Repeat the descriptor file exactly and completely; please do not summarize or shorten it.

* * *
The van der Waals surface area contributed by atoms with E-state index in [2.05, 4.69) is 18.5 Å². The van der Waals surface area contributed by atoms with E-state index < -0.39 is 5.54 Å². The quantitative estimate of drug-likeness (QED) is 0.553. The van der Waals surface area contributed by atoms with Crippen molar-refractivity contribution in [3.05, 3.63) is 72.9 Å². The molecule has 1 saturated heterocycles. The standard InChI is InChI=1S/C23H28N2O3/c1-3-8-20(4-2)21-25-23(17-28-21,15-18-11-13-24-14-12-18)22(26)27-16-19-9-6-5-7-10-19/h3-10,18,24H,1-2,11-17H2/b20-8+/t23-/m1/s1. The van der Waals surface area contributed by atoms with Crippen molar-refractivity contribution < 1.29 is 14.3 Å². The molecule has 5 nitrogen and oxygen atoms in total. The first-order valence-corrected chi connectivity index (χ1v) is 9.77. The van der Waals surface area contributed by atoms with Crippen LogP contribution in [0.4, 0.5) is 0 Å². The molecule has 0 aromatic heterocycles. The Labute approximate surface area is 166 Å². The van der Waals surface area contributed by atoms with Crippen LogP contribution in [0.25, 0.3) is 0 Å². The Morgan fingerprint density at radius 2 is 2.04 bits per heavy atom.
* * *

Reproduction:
The van der Waals surface area contributed by atoms with E-state index in [2.05, 4.69) is 18.5 Å². The van der Waals surface area contributed by atoms with E-state index < -0.39 is 5.54 Å². The quantitative estimate of drug-likeness (QED) is 0.553. The van der Waals surface area contributed by atoms with Crippen molar-refractivity contribution in [3.05, 3.63) is 72.9 Å². The molecule has 1 saturated heterocycles. The standard InChI is InChI=1S/C23H28N2O3/c1-3-8-20(4-2)21-25-23(17-28-21,15-18-11-13-24-14-12-18)22(26)27-16-19-9-6-5-7-10-19/h3-10,18,24H,1-2,11-17H2/b20-8+/t23-/m1/s1. The van der Waals surface area contributed by atoms with Crippen molar-refractivity contribution < 1.29 is 14.3 Å². The molecule has 5 nitrogen and oxygen atoms in total. The first-order valence-corrected chi connectivity index (χ1v) is 9.77. The van der Waals surface area contributed by atoms with Crippen LogP contribution in [0.4, 0.5) is 0 Å². The molecule has 0 aromatic heterocycles. The Labute approximate surface area is 166 Å². The van der Waals surface area contributed by atoms with Crippen LogP contribution in [0.25, 0.3) is 0 Å². The Morgan fingerprint density at radius 2 is 2.04 bits per heavy atom.